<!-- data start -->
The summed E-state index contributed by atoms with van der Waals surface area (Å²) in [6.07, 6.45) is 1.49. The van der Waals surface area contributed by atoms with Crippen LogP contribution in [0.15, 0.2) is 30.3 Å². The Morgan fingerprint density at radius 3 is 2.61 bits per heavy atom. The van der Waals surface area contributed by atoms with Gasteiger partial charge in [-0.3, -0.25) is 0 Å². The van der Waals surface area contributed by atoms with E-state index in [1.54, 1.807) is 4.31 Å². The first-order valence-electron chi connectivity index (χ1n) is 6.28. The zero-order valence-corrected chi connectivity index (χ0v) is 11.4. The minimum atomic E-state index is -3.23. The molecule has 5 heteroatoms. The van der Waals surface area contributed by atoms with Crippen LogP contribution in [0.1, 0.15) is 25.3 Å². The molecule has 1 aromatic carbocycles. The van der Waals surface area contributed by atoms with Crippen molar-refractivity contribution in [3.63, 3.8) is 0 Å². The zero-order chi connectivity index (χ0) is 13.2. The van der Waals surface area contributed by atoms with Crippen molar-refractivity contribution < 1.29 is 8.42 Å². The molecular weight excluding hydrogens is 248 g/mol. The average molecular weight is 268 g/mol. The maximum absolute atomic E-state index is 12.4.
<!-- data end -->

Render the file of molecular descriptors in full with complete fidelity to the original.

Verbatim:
The summed E-state index contributed by atoms with van der Waals surface area (Å²) in [6.07, 6.45) is 1.49. The van der Waals surface area contributed by atoms with Crippen LogP contribution in [0.15, 0.2) is 30.3 Å². The Morgan fingerprint density at radius 3 is 2.61 bits per heavy atom. The van der Waals surface area contributed by atoms with Gasteiger partial charge in [-0.3, -0.25) is 0 Å². The van der Waals surface area contributed by atoms with E-state index in [1.54, 1.807) is 4.31 Å². The first-order valence-electron chi connectivity index (χ1n) is 6.28. The zero-order valence-corrected chi connectivity index (χ0v) is 11.4. The minimum atomic E-state index is -3.23. The molecule has 5 heteroatoms. The van der Waals surface area contributed by atoms with Crippen LogP contribution in [0.1, 0.15) is 25.3 Å². The molecule has 1 aromatic carbocycles. The van der Waals surface area contributed by atoms with Crippen molar-refractivity contribution in [3.63, 3.8) is 0 Å². The zero-order chi connectivity index (χ0) is 13.2. The van der Waals surface area contributed by atoms with Crippen molar-refractivity contribution < 1.29 is 8.42 Å². The molecular weight excluding hydrogens is 248 g/mol. The average molecular weight is 268 g/mol. The maximum absolute atomic E-state index is 12.4.